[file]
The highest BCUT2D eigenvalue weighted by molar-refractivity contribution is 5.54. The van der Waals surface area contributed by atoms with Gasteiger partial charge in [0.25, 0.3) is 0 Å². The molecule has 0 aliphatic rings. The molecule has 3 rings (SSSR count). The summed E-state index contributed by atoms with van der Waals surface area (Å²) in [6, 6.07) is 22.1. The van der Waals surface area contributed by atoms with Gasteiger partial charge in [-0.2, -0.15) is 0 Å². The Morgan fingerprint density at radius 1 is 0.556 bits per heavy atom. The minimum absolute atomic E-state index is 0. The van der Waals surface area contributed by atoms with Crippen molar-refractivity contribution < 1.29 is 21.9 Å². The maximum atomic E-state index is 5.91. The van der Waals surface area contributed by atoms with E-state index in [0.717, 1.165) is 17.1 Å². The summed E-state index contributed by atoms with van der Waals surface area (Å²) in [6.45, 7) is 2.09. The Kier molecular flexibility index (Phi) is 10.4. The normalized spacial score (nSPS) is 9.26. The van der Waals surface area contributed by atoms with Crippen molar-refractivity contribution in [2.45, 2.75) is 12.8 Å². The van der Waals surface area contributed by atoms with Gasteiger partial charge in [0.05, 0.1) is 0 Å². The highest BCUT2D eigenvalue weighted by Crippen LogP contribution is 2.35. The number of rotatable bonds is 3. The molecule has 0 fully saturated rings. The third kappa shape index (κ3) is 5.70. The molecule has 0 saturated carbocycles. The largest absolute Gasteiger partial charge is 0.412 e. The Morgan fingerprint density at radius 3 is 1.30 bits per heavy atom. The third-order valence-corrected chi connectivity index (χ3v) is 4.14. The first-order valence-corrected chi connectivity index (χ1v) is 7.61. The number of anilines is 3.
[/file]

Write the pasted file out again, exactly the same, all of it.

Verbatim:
The highest BCUT2D eigenvalue weighted by molar-refractivity contribution is 5.54. The van der Waals surface area contributed by atoms with Gasteiger partial charge in [0.25, 0.3) is 0 Å². The molecule has 0 aliphatic rings. The molecule has 3 rings (SSSR count). The summed E-state index contributed by atoms with van der Waals surface area (Å²) in [6, 6.07) is 22.1. The van der Waals surface area contributed by atoms with Gasteiger partial charge in [-0.2, -0.15) is 0 Å². The Morgan fingerprint density at radius 1 is 0.556 bits per heavy atom. The minimum absolute atomic E-state index is 0. The van der Waals surface area contributed by atoms with Crippen molar-refractivity contribution < 1.29 is 21.9 Å². The maximum atomic E-state index is 5.91. The van der Waals surface area contributed by atoms with E-state index in [0.717, 1.165) is 17.1 Å². The summed E-state index contributed by atoms with van der Waals surface area (Å²) in [6.45, 7) is 2.09. The Kier molecular flexibility index (Phi) is 10.4. The normalized spacial score (nSPS) is 9.26. The van der Waals surface area contributed by atoms with Crippen molar-refractivity contribution in [2.45, 2.75) is 12.8 Å². The van der Waals surface area contributed by atoms with Gasteiger partial charge in [0.05, 0.1) is 0 Å². The highest BCUT2D eigenvalue weighted by Crippen LogP contribution is 2.35. The number of rotatable bonds is 3. The molecule has 0 fully saturated rings. The third kappa shape index (κ3) is 5.70. The molecule has 0 saturated carbocycles. The largest absolute Gasteiger partial charge is 0.412 e. The Morgan fingerprint density at radius 3 is 1.30 bits per heavy atom. The third-order valence-corrected chi connectivity index (χ3v) is 4.14. The first-order valence-corrected chi connectivity index (χ1v) is 7.61. The number of anilines is 3.